Some hormone replacement therapy may damage hearing

Older women taking certain hormone replacement therapy may suffer hearing damage, scientists report.

A study of 124 postmenopausal women found that those taking hormone replacement therapy that included progestin had poorer speech understanding than women who were not taking hormones or who were using estrogen only.

The findings, by a team led by Dr. Robert D. Frisina at the University of Rochester Medical Center in Rochester, New York, are reported in Tuesday's issue of Proceedings of the National Academy of Sciences.

The team previously had reported indications of hearing problems associated with hormone therapy and their new study says progestin is the likely culprit.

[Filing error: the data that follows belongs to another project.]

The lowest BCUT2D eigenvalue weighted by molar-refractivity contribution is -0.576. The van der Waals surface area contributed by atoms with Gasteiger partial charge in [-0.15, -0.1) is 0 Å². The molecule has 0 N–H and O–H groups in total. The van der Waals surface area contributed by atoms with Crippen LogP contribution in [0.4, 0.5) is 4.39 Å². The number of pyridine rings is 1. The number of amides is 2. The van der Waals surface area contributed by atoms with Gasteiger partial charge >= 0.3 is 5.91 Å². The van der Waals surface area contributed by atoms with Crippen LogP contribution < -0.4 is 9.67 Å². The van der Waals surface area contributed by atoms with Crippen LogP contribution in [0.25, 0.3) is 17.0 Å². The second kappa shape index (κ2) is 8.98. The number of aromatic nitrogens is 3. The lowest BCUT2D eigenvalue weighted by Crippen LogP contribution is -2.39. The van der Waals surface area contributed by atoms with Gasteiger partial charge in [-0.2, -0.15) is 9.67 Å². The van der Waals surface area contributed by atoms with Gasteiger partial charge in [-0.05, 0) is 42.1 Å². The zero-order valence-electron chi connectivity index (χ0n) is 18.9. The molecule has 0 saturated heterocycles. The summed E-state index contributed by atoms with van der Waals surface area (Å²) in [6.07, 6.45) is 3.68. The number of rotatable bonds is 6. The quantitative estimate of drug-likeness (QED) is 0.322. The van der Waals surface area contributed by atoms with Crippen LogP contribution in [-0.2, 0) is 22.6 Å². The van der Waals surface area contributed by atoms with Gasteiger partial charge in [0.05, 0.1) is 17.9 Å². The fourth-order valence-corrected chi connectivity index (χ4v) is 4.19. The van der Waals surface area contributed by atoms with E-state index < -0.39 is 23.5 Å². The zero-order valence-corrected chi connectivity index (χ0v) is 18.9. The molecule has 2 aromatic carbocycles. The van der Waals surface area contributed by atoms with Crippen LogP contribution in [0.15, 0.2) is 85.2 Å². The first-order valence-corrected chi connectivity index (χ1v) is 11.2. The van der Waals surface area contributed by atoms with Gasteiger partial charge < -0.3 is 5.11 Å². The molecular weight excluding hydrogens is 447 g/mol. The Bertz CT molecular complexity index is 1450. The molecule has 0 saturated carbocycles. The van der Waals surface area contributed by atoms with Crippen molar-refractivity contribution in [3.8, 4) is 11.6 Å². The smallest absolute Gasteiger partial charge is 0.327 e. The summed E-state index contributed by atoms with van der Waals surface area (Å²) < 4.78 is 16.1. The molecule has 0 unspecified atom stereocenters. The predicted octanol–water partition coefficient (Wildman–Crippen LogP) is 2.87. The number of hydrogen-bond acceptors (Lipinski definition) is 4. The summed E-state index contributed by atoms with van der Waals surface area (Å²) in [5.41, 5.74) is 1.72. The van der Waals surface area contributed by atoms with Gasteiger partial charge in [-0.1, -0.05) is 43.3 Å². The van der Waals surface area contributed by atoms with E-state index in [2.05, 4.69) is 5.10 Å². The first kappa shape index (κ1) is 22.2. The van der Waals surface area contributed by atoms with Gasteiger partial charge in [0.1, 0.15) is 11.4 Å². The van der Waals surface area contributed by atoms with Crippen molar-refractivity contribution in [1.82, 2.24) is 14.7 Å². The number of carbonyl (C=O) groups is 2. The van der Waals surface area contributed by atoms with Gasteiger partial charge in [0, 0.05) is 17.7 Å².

The research found problems in the inner ear and in some measures of brain function affecting hearing in women using hormone therapy with progestin, Frisina said in a telephone interview.

Since hearing problems can affect quality of life, including family and business activities, he urges increased hearing testing for women using this therapy.

"We feel this should be added to the list of possible side effects, so when a woman and her doctor make their decision she can weigh this," Frisina said, adding it may be a particular concern for women who already have some hearing loss.

"I tell women to have their hearing tested if they are going to start" hormone replacement therapy, and to have it rechecked every six months, he said. If it starts getting worse they may want to reconsider the dosage or the use of progestin, he said.

Many birth control pills also contain progestin and Frisina said he is not aware of any studies to determine if that has an effect on women's hearing. "It should be studied," he said.

Meanwhile, his next step is to look at women who stop using progestin and see if the hearing damage is reversible.

Not everyone is convinced of the findings, however, reports AP.

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